Fre­do­nia of­fi­cer won’t face charges in fa­tal shoot­ing

Vic­tim had LSD, co­caine in sys­tem

The Buffalo News - - LOCAL NEWS - By Harold McNeil NEWS STAFF RE­PORTER

Gue­orgui Penev, 23, was suf­fer­ing “acute in­tox­i­ca­tion of co­caine and LSD” and ex­hibit­ing “ag­i­tated, vi­o­lent, self-in­ju­ri­ous be­hav­ior” when he was fa­tally shot by a Fre­do­nia of­fi­cer Dec. 10, the Chau­tauqua DA said Fri­day at a news con­fer­ence held to an­nounce the of­fi­cer would not be charged.

Chau­tauqua County Dis­trict At­tor­ney Patrick E. Swanson said Fri­day there was no ev­i­dence to sup­port fil­ing crim­i­nal charges against Of­fi­cer Nathaniel Scriven, who shot and killed Penev, known as “George.

The Dis­trict At­tor­ney’s Of­fice Fri­day re­leased video from Scriven’s po­lice body cam­era that showed the of­fi­cer’s con­fronta­tion with a bloody, shirt­less George Penev, who, armed with a knife, ap­peared to be chas­ing Scriven in the snow. Penev ig­nored re­peated or­ders by Scriven to drop the knife. The video shows Penev con­tin­u­ing to ad­vance to­ward the of­fi­cer even af­ter being shot twice by Scriven. Penev fell to the ground af­ter being shot two more times by the of­fi­cer.

Of­fi­cers were re­spond­ing at the time to a non-emer­gency med­i­cal well-being check at an ad­dress on Lib­erty Street, where Penev had locked him­self in a sec­ond-floor bath­room.

“Un­be­knownst to the first re­spon­ders, Mr. Penev was suf­fer­ing acute in­tox­i­ca­tion of co­caine and LSD and ex­hibit­ing al­tered state, with ag­i­tated, vi­o­lent, self-in­ju­ri­ous be­hav­ior,” Swanson said.

When Scriven ar­rived, Penev burst from the bath­room door and at­tempted to as­sault the of­fi­cer, Swanson said.

“Mr. Penev chased Of­fi­cer Scriven out of the res­i­dence, across the yard and down the ad­ja­cent prop­erty’s drive­way be­fore Of­fi­cer Scriven was left with no choice but to fire his weapon. When he fired the first two shots, Mr. Penev was just feet away, knife still in hand,” Swanson said. “Mr. Penev stum­bled, but con­tin­ued to chase the of­fi­cer, who fired two more shots as Mr. Penev con­tin­ued to ad­vance. The en­counter then ended.”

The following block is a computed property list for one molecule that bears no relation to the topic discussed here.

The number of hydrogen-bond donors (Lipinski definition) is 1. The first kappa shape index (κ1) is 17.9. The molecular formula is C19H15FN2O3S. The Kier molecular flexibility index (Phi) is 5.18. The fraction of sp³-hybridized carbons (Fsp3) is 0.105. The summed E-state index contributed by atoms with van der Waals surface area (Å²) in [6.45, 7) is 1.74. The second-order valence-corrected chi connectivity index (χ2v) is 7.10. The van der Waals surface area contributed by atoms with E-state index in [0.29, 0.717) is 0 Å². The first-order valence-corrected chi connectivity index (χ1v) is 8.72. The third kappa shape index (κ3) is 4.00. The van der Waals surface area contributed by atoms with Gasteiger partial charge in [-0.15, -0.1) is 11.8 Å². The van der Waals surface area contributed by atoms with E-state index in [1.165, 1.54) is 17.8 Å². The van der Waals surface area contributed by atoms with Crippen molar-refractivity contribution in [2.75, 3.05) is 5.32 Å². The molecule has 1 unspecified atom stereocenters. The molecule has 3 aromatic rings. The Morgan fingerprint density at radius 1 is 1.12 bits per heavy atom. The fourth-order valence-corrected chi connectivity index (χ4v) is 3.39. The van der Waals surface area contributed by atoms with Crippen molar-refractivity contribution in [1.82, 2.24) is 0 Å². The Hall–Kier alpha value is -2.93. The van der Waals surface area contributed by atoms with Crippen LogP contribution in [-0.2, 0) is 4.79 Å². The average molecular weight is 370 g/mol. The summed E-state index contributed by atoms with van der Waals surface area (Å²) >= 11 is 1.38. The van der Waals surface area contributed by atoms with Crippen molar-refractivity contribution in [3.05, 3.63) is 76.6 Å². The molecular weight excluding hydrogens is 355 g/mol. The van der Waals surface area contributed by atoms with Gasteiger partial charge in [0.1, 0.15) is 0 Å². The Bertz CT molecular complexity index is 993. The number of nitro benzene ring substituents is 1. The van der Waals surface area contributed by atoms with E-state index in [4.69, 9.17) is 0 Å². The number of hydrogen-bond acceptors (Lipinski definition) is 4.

Swanson added that “Noth­ing in our in­ves­ti­ga­tion sug­gests that [Penev’s] ac­tions that day were con­sis­tent with his char­ac­ter. By all ac­counts, Mr. Penev was a well-liked young man. He had car­ing par­ents. He worked for his fam­ily busi­ness.”

Swanson said tox­i­col­ogy re­ports showed Penev had co­caine, LSD and other nar­cotics in his sys­tem. An ex­am­i­na­tion re­vealed nu­mer­ous mi­nor and ma­jor force in­juries to Penev’s head, neck, chest and up­per body, in­juries that would have proven fa­tal ab­sent the shoot­ing, of­fi­cials said.

Swanson said footage of the in­ci­dent se­cured from Scriven’s body cam­era was vi­tal in help­ing ex­on­er­ate the of­fi­cer. “The body cam­era footage that he was wear­ing that day cap­tured 95 per­cent of what hap­pened,” he said.

He said the shoot­ing was in­ves­ti­gated by his of­fice, with as­sis­tance from Fre­do­nia Po­lice and the Chau­tauqua County Sher­iff’s Of­fice, in­clud­ing in­ter­views with more than 20 wit­nesses – among them Scriven, other po­lice per­son­nel, emer­gency re­spon­ders, med­i­cal ex­am­in­ers and civil­ians be­fore au­thor­i­ties de­ter­mined that Scriven was not li­able in Penev’s death.

“My eth­i­cal obli­ga­tions pro­hibit me from lay­ing charges where there is no prob­a­ble cause to sup­port them. There is no ev­i­dence to sup­port any charges against Of­fi­cer Scriven,” Swanson said. “His ac­tions were both law­ful and ap­pro­pri­ate. We are clos­ing this case.”

In­for­ma­tion un­cov­ered dur­ing the in­ves­ti­ga­tion led to the ar­rest Fri­day of a SUNY Fre­do­nia Col­lege stu­dent, Amanda Bridges, of Erie County, who is ac­cused of sup­ply­ing nar­cotics to Penev.

Swanson said Bridges was charged with the crim­i­nal sale of a con­trolled sub­stance and crim­i­nal pos­ses­sion of a con­trolled sub­stance with in­tent to sell.

Fre­do­nia Po­lice Chief Bradley C. Mey­ers said the LSD found in Penev’s sys­tem is a nar­cotic that Fre­do­nia po­lice of­fi­cers do not con­front as of­ten as crys­tal meth and heroin. Mey­ers said that the drug house from which the nar­cotics came that were al­legedly sold to Penev was not on the radar of Fre­do­nia po­lice.” This par­tic­u­lar house was not on our radar as a house that was sell­ing drugs on a reg­u­lar ba­sis,” Mey­ers said.

Penev worked for his fam­ily’s truck­ing com­pany, help­ing to ar­range lo­gis­tics. His Face­book page in­di­cated he grad­u­ated from Iroquois High School and stud­ied at Erie Com­mu­nity Col­lege.

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